7315 Wisconsin Avenue, Suite 800E
P: 301.951.6600; f: 301.951.3324
SGies@dsgonline.com
Randy Gainey
Old Dominion University
5115 Hampton Boulevard
Norfolk, VA 23529
P: 757.683.4794; f: 757.683.5634
RGainey@odu.edu
Marcia I. Cohen
DSG
P: 301.951.0056
MCohen@dsgonline.com
Eoin Healy
DSG
P: 301.951.5373
EHealy@dsgonline.com
Martha Yeide
DSG
P: 301.951.6619
MYeide@dsgonline.com
Alan Bekelman
DSG
P: 301.951.0056
ABekelman@dsgonline.com
Amanda Bobnis
DSG
P: 301.951.5382
ABobnis@dsgonline.com
This document is a research report submitted to the U.S. Department of Justice. This report has not
been published by the Department. Opinions or points of view expressed are those of the author(s)
and do not necessarily reflect the official position or policies of the U.S. Department of Justice.
This document is a research report submitted to the U.S. Department of Justice. This report has not
been published by the Department. Opinions or points of view expressed are those of the author(s)
and do not necessarily reflect the official position or policies of the U.S. Department of Justice.
Monitoring High-Risk Gang Offenders with GPS Technology: An Evaluation of the California Supervision Program
vii
Abstract
Despite the overall decline in violent crime nationally, gang violence rates throughout the country
have continued at exceptional levels over the past decade. Therefore, it is vital for parole
departments to have effective tools for maintaining public safety. The purpose of this evaluation is to
determine the effectiveness of global positioning system (GPS) monitoring of high-risk gang
offenders (HRGOs) who are released onto parole.
This study integrates outcome, cost, and process evaluation components. The outcome component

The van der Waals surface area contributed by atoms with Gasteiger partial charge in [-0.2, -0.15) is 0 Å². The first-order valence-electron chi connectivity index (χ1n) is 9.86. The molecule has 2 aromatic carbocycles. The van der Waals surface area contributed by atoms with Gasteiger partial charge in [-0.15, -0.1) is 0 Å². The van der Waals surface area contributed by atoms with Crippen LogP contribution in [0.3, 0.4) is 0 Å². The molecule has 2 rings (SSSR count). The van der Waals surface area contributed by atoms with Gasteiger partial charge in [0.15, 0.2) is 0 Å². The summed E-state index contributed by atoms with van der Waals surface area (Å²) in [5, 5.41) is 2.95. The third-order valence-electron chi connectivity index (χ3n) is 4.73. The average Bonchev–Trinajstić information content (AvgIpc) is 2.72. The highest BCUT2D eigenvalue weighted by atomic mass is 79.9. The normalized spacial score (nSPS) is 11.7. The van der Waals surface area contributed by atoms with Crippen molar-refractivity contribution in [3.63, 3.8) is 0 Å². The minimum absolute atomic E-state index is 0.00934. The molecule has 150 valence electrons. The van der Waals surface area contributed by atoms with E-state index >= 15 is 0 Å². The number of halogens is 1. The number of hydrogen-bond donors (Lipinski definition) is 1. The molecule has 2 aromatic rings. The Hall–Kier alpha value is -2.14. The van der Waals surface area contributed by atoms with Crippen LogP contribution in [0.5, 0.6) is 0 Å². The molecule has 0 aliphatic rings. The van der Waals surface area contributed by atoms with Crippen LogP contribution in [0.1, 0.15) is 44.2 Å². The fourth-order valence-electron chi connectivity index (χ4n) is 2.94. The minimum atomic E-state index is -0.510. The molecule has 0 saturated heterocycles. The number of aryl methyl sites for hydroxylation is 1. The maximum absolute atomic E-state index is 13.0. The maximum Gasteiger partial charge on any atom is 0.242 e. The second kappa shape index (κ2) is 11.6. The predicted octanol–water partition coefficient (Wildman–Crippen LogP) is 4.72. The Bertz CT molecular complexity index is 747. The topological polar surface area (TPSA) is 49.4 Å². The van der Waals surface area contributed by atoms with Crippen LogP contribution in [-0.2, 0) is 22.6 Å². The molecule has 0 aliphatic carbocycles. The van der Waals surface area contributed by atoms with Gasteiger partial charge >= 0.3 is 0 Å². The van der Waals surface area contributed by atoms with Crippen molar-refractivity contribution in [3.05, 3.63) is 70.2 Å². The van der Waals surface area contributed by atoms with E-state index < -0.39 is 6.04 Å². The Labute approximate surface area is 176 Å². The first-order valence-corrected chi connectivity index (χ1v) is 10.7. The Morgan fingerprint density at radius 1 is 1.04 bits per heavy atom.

assesses the impact of the California Department of Corrections and Rehabilitation’s Division of
Adult Parole Operations (DAPO) GPS supervision program by employing a nonequivalent-group quasi-
experimental design, with a multilevel discrete-time survival model. A propensity score matching
procedure is used to account for differences between the treatment and comparison groups. The
study population is drawn from all HRGOs released from prison between March 2006 and October
2009 in six specialized gang parole units in the State of California. The final sample includes 784
subjects equally divided between the treatment and control groups. The treatment group consists of
HRGOs who were placed on GPS monitoring, and the control group consists of matched gang
offenders with a similar background. The resulting sample shows no significant differences between
the groups in any of the propensity score matching variables.
The effectiveness of the program is assessed using an intent-to-treat (known as ITT) approach, with
two main outcomes of interest: compliance and recidivism. Compliance is measured through parole
violations; recidivism is assessed using rearrests and rearrests for violent offenses. Each outcome is
assessed with a survival analysis of discrete-time recidivism data, using a random intercept
complementary loglog model. In addition, frailty modeling is used to account for the clustering of
parolees within parole districts.
The findings indicate that during the two-year study period, subjects in the GPS group, while less
likely than their control counterparts to be arrested in general or for a violent offense, were much
more likely to violate their parole with technical and nontechnical violations. Descriptive statistics
and summary analysis revealed more GPS parolees were returned to custody during the study